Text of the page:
On the same day the Twins took out their offensive frustrations on a pitcher making his major-league debut, they also took out their frustrations with Sidney Ponson's horrible performance up to this point by designating the righthanded pitcher for assignment. Ponson had two straight terrible starts and it was finally enough for Terry Ryan to admit that Ponson may have been a mistake.
In light of Mr. Nelson's Sunday prophecy, the Twins not only released Ponson, but also shuffled the lineup. Jason Bartlett hit second, Michael Cuddyer moved up to the third spot, Justin Morneau batted cleanup in front of Torii Hunter, Jason Kubel hit in the sixth spot, and Nick Punto dropped to the number nine spot.
Was this the reason for the Twins 22-hit, 16-run outburst? It may have had something to do with it. Moving Bartlett up has always seemed reasonably, as he makes for a solid number two hitter. Moving Punto down isn't a bad move, as he is struggling with his average while he maintains the best discipline of active Twins. (Joe Mauer has shown better plate discipline, but by numbers, Punto has more walks and a higher Isolated Discipline of .094, just a tick above Mauer's .093).
However, moving Cuddyer to the third spot was most interesting and it seemed to play out well. Torii Hunter needs to be in a spot where he can swing away and drive in some runs and the fifth spot is a good position for that. Though Cuddyer doesn't have the patience or power of Mauer or Morneau, he is well suited to replace Mauer while he is out. The Twins do best having Morneau's big bat in the cleanup spot, so this might be a move Ron Gardenhire wants to stick with for the time being.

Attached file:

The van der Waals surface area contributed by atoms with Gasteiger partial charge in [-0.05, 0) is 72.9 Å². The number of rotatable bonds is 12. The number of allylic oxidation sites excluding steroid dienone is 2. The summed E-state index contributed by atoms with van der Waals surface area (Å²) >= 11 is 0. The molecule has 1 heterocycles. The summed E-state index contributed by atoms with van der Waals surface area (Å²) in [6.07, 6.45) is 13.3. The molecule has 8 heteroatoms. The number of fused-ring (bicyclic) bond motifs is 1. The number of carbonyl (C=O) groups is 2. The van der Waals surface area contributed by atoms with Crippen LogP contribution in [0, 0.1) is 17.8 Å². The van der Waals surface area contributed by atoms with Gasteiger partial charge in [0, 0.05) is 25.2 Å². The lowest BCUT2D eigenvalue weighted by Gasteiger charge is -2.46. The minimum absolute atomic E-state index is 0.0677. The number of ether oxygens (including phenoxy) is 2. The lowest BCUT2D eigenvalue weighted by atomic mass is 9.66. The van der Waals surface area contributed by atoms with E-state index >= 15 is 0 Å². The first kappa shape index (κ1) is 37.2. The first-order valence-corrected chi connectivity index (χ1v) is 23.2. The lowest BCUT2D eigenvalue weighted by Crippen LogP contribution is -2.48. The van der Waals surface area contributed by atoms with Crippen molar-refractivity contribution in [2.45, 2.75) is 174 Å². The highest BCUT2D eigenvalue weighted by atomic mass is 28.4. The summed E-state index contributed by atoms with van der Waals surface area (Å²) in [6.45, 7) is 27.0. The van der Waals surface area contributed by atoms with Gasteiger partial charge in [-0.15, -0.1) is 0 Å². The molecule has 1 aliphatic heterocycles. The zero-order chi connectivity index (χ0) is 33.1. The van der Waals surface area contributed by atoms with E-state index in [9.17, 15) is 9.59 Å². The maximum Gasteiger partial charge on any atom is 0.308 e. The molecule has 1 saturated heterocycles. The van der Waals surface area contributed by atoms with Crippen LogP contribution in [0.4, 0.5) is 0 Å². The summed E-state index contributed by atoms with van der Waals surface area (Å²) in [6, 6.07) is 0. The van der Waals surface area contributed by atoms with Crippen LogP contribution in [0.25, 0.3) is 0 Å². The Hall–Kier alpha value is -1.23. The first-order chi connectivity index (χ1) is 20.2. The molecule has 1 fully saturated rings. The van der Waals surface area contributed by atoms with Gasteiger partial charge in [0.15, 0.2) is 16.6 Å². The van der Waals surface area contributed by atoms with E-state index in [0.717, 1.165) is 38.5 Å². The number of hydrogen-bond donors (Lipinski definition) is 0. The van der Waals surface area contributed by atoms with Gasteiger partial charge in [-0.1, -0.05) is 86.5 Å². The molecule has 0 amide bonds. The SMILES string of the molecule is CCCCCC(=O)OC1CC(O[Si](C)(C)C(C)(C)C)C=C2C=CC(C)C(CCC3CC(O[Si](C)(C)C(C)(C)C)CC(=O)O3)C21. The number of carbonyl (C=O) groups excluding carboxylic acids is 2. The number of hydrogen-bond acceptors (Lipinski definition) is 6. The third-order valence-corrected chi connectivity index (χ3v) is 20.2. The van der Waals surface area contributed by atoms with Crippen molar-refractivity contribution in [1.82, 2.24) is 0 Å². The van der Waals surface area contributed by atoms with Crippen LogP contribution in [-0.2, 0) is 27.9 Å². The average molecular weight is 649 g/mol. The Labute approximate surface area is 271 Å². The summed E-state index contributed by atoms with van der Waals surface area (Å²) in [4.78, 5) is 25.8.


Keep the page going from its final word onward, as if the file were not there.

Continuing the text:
After all, the 3-4-5 of Cuddyer, Morneau, and Hunter 9-for-16 with 11 RBI and seven runs scored. Of course, Hunter himself had seven RBI on two home runs and a two-run double all by himself. That gives Hunter 29 RBI and a .618 slugging percentage on the year, both impressive feats for him given that he often struggles to start the season.
The best news for the Twins lately, which has gone relatively unnoticed, is that Mike Redmond has been on fire since replacing Mauer as starting catcher. Redmond has hit .500 (13-for-26) in his past seven games and with his first home run since 2005 last night, he's now hitting .307/.351/.409 with 12 RBI. Once again, Redmond is looking like the best backup catcher in baseball. If he can keep up the production in the seventh spot while Mauer remains on the disabled list, Redmond can at least help keep the ship afloat.
Of course, offense was the big story, but not the only story (besides ditching Sir Sid). Boof Bonser wasn't fantastic, as he gave up four runs in five innings while walking three, but he did strike out six to give him 45 on the year while also picking up his first win. It also didn't hurt that after a shaky past couple games, the bullpen pitched four scoreless innings, with Matt Guerrier, Pat Neshek, and Joe Nathan giving up two hits and striking out six in those four frames.
With an off day today, the Twins prepare to start a series with the Indians tomorrow night. Hopefully, the 16 runs they scored against the Tigers can serve as a catalyst as they go up against another good offense with a sloppy bullpen (Joe Borowski anyone?).